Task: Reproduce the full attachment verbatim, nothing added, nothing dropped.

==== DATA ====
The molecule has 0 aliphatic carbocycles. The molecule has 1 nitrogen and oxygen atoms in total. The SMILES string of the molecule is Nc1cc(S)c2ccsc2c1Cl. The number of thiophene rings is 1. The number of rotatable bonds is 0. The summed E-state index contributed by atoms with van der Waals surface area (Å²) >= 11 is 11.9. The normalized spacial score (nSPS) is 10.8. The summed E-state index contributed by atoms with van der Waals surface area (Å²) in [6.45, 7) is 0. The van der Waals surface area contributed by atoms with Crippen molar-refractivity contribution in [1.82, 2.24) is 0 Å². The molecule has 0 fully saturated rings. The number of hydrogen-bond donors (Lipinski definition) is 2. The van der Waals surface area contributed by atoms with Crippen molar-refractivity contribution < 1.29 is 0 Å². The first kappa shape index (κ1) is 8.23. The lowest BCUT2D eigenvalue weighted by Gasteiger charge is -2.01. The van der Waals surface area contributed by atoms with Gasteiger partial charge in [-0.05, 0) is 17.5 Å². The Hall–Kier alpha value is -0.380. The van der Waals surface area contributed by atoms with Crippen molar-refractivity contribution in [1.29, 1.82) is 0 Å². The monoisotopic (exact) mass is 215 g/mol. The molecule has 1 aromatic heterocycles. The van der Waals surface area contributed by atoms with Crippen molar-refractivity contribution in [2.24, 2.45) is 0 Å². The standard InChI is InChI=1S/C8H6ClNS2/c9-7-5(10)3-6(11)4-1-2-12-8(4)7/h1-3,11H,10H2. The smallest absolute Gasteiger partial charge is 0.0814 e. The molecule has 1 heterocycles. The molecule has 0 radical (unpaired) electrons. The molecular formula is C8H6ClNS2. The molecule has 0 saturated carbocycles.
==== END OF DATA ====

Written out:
The molecule has 0 aliphatic carbocycles. The molecule has 1 nitrogen and oxygen atoms in total. The SMILES string of the molecule is Nc1cc(S)c2ccsc2c1Cl. The number of thiophene rings is 1. The number of rotatable bonds is 0. The summed E-state index contributed by atoms with van der Waals surface area (Å²) >= 11 is 11.9. The normalized spacial score (nSPS) is 10.8. The summed E-state index contributed by atoms with van der Waals surface area (Å²) in [6.45, 7) is 0. The van der Waals surface area contributed by atoms with Crippen molar-refractivity contribution in [1.82, 2.24) is 0 Å². The molecule has 0 fully saturated rings. The number of hydrogen-bond donors (Lipinski definition) is 2. The van der Waals surface area contributed by atoms with Crippen molar-refractivity contribution < 1.29 is 0 Å². The first kappa shape index (κ1) is 8.23. The lowest BCUT2D eigenvalue weighted by Gasteiger charge is -2.01. The van der Waals surface area contributed by atoms with Gasteiger partial charge in [-0.05, 0) is 17.5 Å². The Hall–Kier alpha value is -0.380. The van der Waals surface area contributed by atoms with Crippen molar-refractivity contribution in [1.29, 1.82) is 0 Å². The monoisotopic (exact) mass is 215 g/mol. The molecule has 1 aromatic heterocycles. The van der Waals surface area contributed by atoms with Crippen molar-refractivity contribution in [2.24, 2.45) is 0 Å². The standard InChI is InChI=1S/C8H6ClNS2/c9-7-5(10)3-6(11)4-1-2-12-8(4)7/h1-3,11H,10H2. The smallest absolute Gasteiger partial charge is 0.0814 e. The molecule has 1 heterocycles. The molecule has 0 radical (unpaired) electrons. The molecular formula is C8H6ClNS2. The molecule has 0 saturated carbocycles.